Florida condo efforts shifts from rescue to recovery; death toll rises to 54

Mourners stop to pay respects to the missing victims at the memorial outside St. Joseph Catholic Church near the collapsed Champlain Towers condo in Surfside, Fla., on Wednesday. Photo by Gary I Rothstein/UPI | License Photo

July 7 (UPI) -- Emergency workers shifted efforts at the site of a condominium tower collapse near Miami from rescue to recovery following a dramatic increase in the death toll on Wednesday with 18 more victims discovered.

In a news conference Wednesday evening, Miami-Dade Mayor Daniella Levine Cava said it was an "extremely difficult decision" to halt the rescue efforts after two weeks of searching as the death toll rose to 54.


"At this point, we have truly exhausted every option available to us in the search and rescue mission," Levine Cava said.

Officials announced Wednesday morning that 10 additional bodies had been discovered with eight more found by the evening and as many as 94 people unaccounted for and believed to be lost in the debris of the Champlain Towers South in Surfside, Fla.

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Miami-Dade Assistant Fire Chief Ray Jadallah held a private briefing with families Wednesday afternoon where he informed them rescue dogs and sound devices would be removed but emergency crews would continue to search the rubble for the remains of their relatives.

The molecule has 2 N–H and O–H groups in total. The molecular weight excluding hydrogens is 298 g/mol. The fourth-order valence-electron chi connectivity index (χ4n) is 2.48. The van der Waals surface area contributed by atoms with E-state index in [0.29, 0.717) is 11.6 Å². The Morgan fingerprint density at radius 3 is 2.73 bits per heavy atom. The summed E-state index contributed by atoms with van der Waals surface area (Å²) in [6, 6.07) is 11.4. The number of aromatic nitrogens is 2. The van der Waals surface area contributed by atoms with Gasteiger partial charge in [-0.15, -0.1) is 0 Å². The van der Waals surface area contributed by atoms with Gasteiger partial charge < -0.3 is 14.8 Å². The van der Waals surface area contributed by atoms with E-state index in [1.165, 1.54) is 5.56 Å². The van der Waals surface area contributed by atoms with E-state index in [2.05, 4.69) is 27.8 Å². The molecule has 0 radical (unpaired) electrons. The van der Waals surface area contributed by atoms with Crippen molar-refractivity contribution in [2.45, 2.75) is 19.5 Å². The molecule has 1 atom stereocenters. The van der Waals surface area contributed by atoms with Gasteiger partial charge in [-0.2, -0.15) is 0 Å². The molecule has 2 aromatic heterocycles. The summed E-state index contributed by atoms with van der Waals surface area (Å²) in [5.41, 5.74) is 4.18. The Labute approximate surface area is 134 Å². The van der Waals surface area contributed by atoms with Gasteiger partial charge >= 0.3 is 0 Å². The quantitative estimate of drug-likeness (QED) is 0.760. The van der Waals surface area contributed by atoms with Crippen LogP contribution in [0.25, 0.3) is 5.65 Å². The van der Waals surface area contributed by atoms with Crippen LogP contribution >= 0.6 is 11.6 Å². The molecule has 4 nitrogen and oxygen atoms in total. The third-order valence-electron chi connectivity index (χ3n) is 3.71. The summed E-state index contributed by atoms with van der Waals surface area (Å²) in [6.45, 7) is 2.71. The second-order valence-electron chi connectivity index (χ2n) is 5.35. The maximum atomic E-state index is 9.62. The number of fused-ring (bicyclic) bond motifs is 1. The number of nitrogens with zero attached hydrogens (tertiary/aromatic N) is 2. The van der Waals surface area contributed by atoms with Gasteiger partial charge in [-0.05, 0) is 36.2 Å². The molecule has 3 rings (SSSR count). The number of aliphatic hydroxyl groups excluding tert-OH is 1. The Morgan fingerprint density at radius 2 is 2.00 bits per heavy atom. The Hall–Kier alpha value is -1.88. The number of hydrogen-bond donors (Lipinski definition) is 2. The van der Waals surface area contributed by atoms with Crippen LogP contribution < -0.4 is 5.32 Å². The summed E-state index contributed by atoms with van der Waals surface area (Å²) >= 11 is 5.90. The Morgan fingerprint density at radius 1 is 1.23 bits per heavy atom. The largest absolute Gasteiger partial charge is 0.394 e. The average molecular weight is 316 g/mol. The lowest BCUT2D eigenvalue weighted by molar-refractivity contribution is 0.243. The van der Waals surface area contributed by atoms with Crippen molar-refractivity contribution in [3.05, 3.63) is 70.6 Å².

"Our sole responsibility at this point is to bring closure," he said.

A group of more than 200 rescuers has been working almost continuously to find victims and survivors since the building partially collapsed on June 24 but earlier Wednesday crews said they were seeing no signs of survivors.


"Unfortunately, we're not seeing anything positive that continues in that sense -- void space, livable spaces -- you know, we're not coming across that," Miami-Dade Fire Rescue Chief Alan Cominsky said, according to WPLG-TV.

Crews had been working all week and hoping to find anyone alive in the debris, even through the threat of Tropical Storm Elsa, which missed South Florida and made landfall near the Florida Panhandle on Wednesday.

Strong wind gusts and rolling thunderstorms from Elsa's outer bands, still, have affected the search. Crews have had to pause their work several times due to lightning.

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Surfside Mayor Charles Burkett said Tuesday that strong gusts had slowed large cranes that have been moving heavy concrete at the site. Officials said more than 120 tons have been moved so far.

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